Design-Build Team for Piscataway WRRF Bio-Energy Facility Selected

Project projected to save customers $3 million per year

Upon completion, the facility is projected to help save WSSC customers approximately $3 million per year while vastly expanding the commission’s green energy capabilities through increased production of renewable biogas.

The Piscataway WRRF Bio-Energy Project will convert wastewater biosolids into renewable biogas, which will then be used by Combined Heat and Power (CHP) engines to help power the facility. A portion of the biogas generated will also supplement the local community’s energy supply. This innovative technology is expected to reduce the facility’s greenhouse gas emissions by 15%.

(FAIRFAX, VA – August 14, 2018) – The design-build team of PC Construction, Stantec, and Hazen and Sawyer today announced it has been selected to design and construct the first phase of Washington Suburban Sanitary Commission’s (WSSC) $250 million Piscataway Water Resource Recovery Facility (WRRF) Bio-Energy Project in Prince George’s County, Maryland. Upon completion, the facility is projected to help save WSSC customers approximately $3 million per year while vastly expanding the commission’s green energy capabilities through increased production of renewable biogas.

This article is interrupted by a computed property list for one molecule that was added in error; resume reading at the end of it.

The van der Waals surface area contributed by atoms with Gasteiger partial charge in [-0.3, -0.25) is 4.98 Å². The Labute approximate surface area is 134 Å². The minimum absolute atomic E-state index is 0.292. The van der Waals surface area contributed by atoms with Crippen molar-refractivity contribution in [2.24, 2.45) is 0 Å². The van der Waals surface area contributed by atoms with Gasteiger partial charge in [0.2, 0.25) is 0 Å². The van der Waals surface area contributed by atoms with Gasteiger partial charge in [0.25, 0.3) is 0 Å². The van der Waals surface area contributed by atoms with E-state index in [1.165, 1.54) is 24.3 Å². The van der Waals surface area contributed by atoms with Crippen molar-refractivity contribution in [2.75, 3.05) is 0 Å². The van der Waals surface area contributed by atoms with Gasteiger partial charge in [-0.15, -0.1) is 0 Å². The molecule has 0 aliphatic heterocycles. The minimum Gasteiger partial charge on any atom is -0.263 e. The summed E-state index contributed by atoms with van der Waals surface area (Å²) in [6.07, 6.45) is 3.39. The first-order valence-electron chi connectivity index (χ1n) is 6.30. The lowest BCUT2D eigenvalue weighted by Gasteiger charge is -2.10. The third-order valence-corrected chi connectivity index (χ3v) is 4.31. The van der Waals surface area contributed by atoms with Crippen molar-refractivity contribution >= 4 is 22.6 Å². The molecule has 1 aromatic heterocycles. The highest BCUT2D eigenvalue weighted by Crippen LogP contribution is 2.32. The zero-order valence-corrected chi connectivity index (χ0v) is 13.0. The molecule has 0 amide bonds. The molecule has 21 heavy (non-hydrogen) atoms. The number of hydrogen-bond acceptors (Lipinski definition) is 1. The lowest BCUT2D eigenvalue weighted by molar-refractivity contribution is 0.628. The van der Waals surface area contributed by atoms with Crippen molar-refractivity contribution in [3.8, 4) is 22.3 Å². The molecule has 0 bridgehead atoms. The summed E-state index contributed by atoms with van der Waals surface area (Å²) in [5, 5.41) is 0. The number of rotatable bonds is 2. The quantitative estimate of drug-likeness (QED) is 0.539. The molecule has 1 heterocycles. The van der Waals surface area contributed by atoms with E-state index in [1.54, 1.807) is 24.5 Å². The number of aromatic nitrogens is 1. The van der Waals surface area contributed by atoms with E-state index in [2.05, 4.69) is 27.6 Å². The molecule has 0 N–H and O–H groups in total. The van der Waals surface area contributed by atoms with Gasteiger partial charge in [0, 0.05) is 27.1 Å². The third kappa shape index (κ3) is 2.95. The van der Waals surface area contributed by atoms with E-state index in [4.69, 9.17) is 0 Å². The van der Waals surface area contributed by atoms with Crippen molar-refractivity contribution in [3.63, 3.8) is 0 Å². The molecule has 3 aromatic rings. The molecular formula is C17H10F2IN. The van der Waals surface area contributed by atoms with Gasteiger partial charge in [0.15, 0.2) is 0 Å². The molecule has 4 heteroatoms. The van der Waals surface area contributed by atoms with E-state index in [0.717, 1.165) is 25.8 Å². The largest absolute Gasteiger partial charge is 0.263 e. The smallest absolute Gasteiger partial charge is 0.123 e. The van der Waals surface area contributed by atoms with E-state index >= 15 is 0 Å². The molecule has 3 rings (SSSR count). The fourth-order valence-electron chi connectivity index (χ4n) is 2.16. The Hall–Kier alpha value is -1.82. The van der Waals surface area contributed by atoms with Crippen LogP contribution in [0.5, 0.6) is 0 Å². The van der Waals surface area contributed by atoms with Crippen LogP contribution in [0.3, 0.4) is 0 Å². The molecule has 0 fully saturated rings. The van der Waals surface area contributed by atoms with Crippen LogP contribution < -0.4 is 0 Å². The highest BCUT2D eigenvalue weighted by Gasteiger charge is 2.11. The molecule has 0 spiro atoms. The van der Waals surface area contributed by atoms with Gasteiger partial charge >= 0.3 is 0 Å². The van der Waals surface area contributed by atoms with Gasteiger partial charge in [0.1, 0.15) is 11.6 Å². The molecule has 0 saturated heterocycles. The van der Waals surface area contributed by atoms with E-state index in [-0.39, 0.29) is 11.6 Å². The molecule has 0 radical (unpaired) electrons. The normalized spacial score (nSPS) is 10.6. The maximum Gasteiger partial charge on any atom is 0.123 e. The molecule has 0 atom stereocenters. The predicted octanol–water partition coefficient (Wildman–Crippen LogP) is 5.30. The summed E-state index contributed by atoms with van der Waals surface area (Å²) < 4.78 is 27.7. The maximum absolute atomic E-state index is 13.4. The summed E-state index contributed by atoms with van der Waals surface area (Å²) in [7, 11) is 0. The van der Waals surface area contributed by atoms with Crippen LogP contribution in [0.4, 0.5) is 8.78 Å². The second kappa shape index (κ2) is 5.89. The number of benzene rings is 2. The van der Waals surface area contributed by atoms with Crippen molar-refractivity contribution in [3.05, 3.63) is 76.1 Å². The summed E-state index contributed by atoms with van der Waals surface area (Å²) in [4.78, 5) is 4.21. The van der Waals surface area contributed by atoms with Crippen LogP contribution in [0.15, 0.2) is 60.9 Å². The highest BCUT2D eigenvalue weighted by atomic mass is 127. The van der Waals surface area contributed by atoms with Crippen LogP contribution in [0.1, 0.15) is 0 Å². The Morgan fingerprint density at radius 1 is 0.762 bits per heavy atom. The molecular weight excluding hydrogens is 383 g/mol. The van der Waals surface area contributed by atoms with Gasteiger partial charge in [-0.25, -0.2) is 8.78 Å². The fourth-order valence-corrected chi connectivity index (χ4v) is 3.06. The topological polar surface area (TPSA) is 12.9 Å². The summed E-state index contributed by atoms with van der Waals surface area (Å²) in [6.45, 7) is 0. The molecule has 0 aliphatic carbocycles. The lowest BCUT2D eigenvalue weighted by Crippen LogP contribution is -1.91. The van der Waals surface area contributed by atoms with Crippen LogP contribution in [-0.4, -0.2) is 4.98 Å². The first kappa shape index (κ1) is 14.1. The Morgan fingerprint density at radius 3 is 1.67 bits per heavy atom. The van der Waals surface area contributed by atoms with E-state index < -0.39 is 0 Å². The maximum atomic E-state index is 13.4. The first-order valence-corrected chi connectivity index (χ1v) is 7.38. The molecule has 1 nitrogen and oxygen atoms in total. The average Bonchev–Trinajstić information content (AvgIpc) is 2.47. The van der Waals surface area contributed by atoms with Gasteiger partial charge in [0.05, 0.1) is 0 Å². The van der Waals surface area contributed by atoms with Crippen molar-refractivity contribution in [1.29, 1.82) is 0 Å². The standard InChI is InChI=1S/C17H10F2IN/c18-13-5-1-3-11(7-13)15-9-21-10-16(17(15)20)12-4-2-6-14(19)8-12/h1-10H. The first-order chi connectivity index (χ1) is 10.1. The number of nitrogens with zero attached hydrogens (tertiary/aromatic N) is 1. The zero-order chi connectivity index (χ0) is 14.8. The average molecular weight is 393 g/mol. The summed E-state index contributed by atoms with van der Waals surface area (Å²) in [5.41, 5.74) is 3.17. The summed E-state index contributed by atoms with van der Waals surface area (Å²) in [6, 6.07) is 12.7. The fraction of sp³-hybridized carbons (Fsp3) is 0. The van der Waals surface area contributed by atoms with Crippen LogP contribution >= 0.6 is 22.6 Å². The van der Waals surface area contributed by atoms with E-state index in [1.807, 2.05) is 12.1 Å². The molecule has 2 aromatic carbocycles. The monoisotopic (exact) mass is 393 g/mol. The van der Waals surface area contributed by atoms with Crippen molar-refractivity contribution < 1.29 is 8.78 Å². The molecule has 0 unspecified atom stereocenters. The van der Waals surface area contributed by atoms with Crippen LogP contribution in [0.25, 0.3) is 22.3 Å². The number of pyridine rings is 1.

This is the largest and most technically advanced project WSSC has constructed in its 100-year history and, upon completion, the facility will be among the first in the country to incorporate an advanced Thermal Hydrolysis Process (THP).

The Piscataway WRRF Bio-Energy Project will convert wastewater biosolids into renewable biogas, which will then be used by Combined Heat and Power (CHP) engines to help power the facility. A portion of the biogas generated will also supplement the local community’s energy supply. This innovative technology is expected to reduce the facility’s greenhouse gas emissions by 15%.

The project will also reduce the amount of resulting biosolids produced from five existing WSSC water resource recovery facilities, helping decrease WSSC’s costs to transport and dispose of these materials. The quality of the remaining biosolids will create an opportunity for the Commission to sell and distribute these Class A biosolids as fertilizer.

The $44 million phase one contract includes design and early construction, which entails demolition of existing on-site facilities and relocation of existing site utilities. The entire Piscataway WRRF Bio-Energy Project is expected to be operational by spring 2024.

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